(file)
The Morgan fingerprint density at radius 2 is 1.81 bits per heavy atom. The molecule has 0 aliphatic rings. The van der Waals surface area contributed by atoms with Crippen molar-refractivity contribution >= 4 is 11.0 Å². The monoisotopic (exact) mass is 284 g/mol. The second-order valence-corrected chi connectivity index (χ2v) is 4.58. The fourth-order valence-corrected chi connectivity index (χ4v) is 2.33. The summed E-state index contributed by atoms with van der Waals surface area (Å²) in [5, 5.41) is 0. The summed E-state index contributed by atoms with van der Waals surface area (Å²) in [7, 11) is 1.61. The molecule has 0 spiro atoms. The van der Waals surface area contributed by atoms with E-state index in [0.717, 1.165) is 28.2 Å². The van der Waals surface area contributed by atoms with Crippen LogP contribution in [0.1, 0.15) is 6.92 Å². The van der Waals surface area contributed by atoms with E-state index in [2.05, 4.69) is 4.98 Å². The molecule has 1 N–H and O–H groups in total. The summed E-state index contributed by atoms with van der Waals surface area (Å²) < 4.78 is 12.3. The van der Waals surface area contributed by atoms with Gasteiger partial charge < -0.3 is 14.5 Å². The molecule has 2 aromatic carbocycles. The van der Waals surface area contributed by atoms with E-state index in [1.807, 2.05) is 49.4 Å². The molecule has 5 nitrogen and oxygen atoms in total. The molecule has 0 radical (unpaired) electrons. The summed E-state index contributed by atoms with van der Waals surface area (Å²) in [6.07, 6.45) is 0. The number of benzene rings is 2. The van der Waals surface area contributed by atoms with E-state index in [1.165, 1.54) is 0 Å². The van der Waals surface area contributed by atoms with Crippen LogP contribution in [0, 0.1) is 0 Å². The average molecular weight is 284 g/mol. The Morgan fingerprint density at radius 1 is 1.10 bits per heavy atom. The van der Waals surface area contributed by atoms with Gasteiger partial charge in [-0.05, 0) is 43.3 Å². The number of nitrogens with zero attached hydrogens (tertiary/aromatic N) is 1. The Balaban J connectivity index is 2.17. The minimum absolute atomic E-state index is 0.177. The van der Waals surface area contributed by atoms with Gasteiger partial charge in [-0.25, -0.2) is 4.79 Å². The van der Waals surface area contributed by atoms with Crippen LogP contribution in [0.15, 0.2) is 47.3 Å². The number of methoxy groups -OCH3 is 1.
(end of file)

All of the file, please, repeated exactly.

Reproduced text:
The Morgan fingerprint density at radius 2 is 1.81 bits per heavy atom. The molecule has 0 aliphatic rings. The van der Waals surface area contributed by atoms with Crippen molar-refractivity contribution >= 4 is 11.0 Å². The monoisotopic (exact) mass is 284 g/mol. The second-order valence-corrected chi connectivity index (χ2v) is 4.58. The fourth-order valence-corrected chi connectivity index (χ4v) is 2.33. The summed E-state index contributed by atoms with van der Waals surface area (Å²) in [5, 5.41) is 0. The summed E-state index contributed by atoms with van der Waals surface area (Å²) in [7, 11) is 1.61. The molecule has 0 spiro atoms. The van der Waals surface area contributed by atoms with E-state index in [0.717, 1.165) is 28.2 Å². The van der Waals surface area contributed by atoms with Crippen LogP contribution in [0.1, 0.15) is 6.92 Å². The van der Waals surface area contributed by atoms with E-state index in [2.05, 4.69) is 4.98 Å². The molecule has 1 N–H and O–H groups in total. The summed E-state index contributed by atoms with van der Waals surface area (Å²) < 4.78 is 12.3. The van der Waals surface area contributed by atoms with Gasteiger partial charge < -0.3 is 14.5 Å². The molecule has 2 aromatic carbocycles. The van der Waals surface area contributed by atoms with E-state index in [1.807, 2.05) is 49.4 Å². The molecule has 5 nitrogen and oxygen atoms in total. The molecule has 0 radical (unpaired) electrons. The summed E-state index contributed by atoms with van der Waals surface area (Å²) in [6.07, 6.45) is 0. The number of benzene rings is 2. The van der Waals surface area contributed by atoms with E-state index in [1.165, 1.54) is 0 Å². The van der Waals surface area contributed by atoms with Crippen LogP contribution in [0, 0.1) is 0 Å². The average molecular weight is 284 g/mol. The Morgan fingerprint density at radius 1 is 1.10 bits per heavy atom. The van der Waals surface area contributed by atoms with Gasteiger partial charge in [-0.05, 0) is 43.3 Å². The number of nitrogens with zero attached hydrogens (tertiary/aromatic N) is 1. The Balaban J connectivity index is 2.17. The minimum absolute atomic E-state index is 0.177. The van der Waals surface area contributed by atoms with Gasteiger partial charge in [-0.25, -0.2) is 4.79 Å². The van der Waals surface area contributed by atoms with Crippen LogP contribution in [0.15, 0.2) is 47.3 Å². The number of methoxy groups -OCH3 is 1.